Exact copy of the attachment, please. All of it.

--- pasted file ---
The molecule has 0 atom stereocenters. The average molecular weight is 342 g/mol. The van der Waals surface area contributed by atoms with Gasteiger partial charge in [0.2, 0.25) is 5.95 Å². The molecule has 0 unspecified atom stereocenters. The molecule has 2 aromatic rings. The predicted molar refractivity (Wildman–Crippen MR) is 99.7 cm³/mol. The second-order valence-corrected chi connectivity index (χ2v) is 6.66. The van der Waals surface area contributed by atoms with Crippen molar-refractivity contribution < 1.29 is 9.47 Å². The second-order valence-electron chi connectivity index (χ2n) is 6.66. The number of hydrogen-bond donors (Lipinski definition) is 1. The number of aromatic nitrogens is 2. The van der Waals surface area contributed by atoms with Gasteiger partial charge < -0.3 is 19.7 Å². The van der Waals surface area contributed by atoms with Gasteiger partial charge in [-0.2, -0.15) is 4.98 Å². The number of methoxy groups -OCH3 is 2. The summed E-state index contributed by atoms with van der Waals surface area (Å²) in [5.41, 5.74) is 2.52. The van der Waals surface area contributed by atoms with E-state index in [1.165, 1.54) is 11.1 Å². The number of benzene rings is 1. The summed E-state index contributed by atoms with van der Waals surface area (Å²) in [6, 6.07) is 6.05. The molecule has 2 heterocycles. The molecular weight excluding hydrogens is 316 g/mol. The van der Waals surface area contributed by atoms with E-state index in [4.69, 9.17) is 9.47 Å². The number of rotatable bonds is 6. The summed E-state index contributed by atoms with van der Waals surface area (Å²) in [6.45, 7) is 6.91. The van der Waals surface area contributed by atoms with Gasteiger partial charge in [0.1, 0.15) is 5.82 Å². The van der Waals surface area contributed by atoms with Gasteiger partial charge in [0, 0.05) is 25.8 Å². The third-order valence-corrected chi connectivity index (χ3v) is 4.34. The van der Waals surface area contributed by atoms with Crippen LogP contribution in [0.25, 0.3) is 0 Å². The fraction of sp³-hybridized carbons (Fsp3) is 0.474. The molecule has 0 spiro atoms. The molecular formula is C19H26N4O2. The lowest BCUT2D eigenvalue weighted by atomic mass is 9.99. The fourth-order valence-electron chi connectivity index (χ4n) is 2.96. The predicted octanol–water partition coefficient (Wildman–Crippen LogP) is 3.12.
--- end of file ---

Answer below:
The molecule has 0 atom stereocenters. The average molecular weight is 342 g/mol. The van der Waals surface area contributed by atoms with Gasteiger partial charge in [0.2, 0.25) is 5.95 Å². The molecule has 0 unspecified atom stereocenters. The molecule has 2 aromatic rings. The predicted molar refractivity (Wildman–Crippen MR) is 99.7 cm³/mol. The second-order valence-corrected chi connectivity index (χ2v) is 6.66. The van der Waals surface area contributed by atoms with Crippen molar-refractivity contribution < 1.29 is 9.47 Å². The second-order valence-electron chi connectivity index (χ2n) is 6.66. The number of hydrogen-bond donors (Lipinski definition) is 1. The number of aromatic nitrogens is 2. The van der Waals surface area contributed by atoms with Gasteiger partial charge < -0.3 is 19.7 Å². The van der Waals surface area contributed by atoms with Gasteiger partial charge in [-0.2, -0.15) is 4.98 Å². The number of methoxy groups -OCH3 is 2. The summed E-state index contributed by atoms with van der Waals surface area (Å²) in [5.41, 5.74) is 2.52. The van der Waals surface area contributed by atoms with E-state index in [1.165, 1.54) is 11.1 Å². The number of benzene rings is 1. The summed E-state index contributed by atoms with van der Waals surface area (Å²) in [6, 6.07) is 6.05. The molecule has 2 heterocycles. The molecular weight excluding hydrogens is 316 g/mol. The van der Waals surface area contributed by atoms with E-state index in [4.69, 9.17) is 9.47 Å². The number of rotatable bonds is 6. The summed E-state index contributed by atoms with van der Waals surface area (Å²) in [6.45, 7) is 6.91. The van der Waals surface area contributed by atoms with Gasteiger partial charge in [0.1, 0.15) is 5.82 Å². The van der Waals surface area contributed by atoms with Gasteiger partial charge in [0, 0.05) is 25.8 Å². The third-order valence-corrected chi connectivity index (χ3v) is 4.34. The van der Waals surface area contributed by atoms with Crippen LogP contribution in [0.25, 0.3) is 0 Å². The fraction of sp³-hybridized carbons (Fsp3) is 0.474. The molecule has 0 spiro atoms. The molecular formula is C19H26N4O2. The lowest BCUT2D eigenvalue weighted by atomic mass is 9.99. The fourth-order valence-electron chi connectivity index (χ4n) is 2.96. The predicted octanol–water partition coefficient (Wildman–Crippen LogP) is 3.12.